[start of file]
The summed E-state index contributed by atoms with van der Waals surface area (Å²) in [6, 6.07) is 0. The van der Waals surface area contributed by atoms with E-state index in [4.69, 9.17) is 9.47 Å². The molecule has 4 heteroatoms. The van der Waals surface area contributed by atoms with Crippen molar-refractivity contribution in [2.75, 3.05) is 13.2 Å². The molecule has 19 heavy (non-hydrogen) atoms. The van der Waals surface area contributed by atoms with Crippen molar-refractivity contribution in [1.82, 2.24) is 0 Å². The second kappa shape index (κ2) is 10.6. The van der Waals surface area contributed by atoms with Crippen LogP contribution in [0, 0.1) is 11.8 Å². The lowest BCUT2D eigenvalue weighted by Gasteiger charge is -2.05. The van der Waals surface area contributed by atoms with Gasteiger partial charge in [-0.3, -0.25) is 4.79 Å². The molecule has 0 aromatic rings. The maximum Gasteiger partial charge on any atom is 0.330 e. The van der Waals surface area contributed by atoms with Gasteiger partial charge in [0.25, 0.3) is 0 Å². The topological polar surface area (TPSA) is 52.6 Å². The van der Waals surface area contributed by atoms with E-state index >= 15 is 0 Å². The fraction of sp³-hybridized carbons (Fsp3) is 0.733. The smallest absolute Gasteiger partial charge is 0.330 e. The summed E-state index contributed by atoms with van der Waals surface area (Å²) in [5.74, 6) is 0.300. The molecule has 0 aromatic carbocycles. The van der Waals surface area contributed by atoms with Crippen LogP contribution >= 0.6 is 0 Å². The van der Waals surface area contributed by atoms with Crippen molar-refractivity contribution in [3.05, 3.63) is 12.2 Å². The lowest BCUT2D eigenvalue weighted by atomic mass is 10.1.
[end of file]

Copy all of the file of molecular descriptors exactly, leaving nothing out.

The summed E-state index contributed by atoms with van der Waals surface area (Å²) in [6, 6.07) is 0. The van der Waals surface area contributed by atoms with E-state index in [4.69, 9.17) is 9.47 Å². The molecule has 4 heteroatoms. The van der Waals surface area contributed by atoms with Crippen molar-refractivity contribution in [2.75, 3.05) is 13.2 Å². The molecule has 19 heavy (non-hydrogen) atoms. The van der Waals surface area contributed by atoms with Crippen molar-refractivity contribution in [1.82, 2.24) is 0 Å². The second kappa shape index (κ2) is 10.6. The van der Waals surface area contributed by atoms with Crippen LogP contribution in [0, 0.1) is 11.8 Å². The lowest BCUT2D eigenvalue weighted by Gasteiger charge is -2.05. The van der Waals surface area contributed by atoms with Gasteiger partial charge in [-0.3, -0.25) is 4.79 Å². The molecule has 0 aromatic rings. The maximum Gasteiger partial charge on any atom is 0.330 e. The van der Waals surface area contributed by atoms with Gasteiger partial charge in [0.25, 0.3) is 0 Å². The topological polar surface area (TPSA) is 52.6 Å². The van der Waals surface area contributed by atoms with E-state index >= 15 is 0 Å². The fraction of sp³-hybridized carbons (Fsp3) is 0.733. The smallest absolute Gasteiger partial charge is 0.330 e. The summed E-state index contributed by atoms with van der Waals surface area (Å²) in [5.74, 6) is 0.300. The molecule has 0 aromatic carbocycles. The van der Waals surface area contributed by atoms with Crippen LogP contribution >= 0.6 is 0 Å². The van der Waals surface area contributed by atoms with Crippen molar-refractivity contribution in [3.05, 3.63) is 12.2 Å². The lowest BCUT2D eigenvalue weighted by atomic mass is 10.1.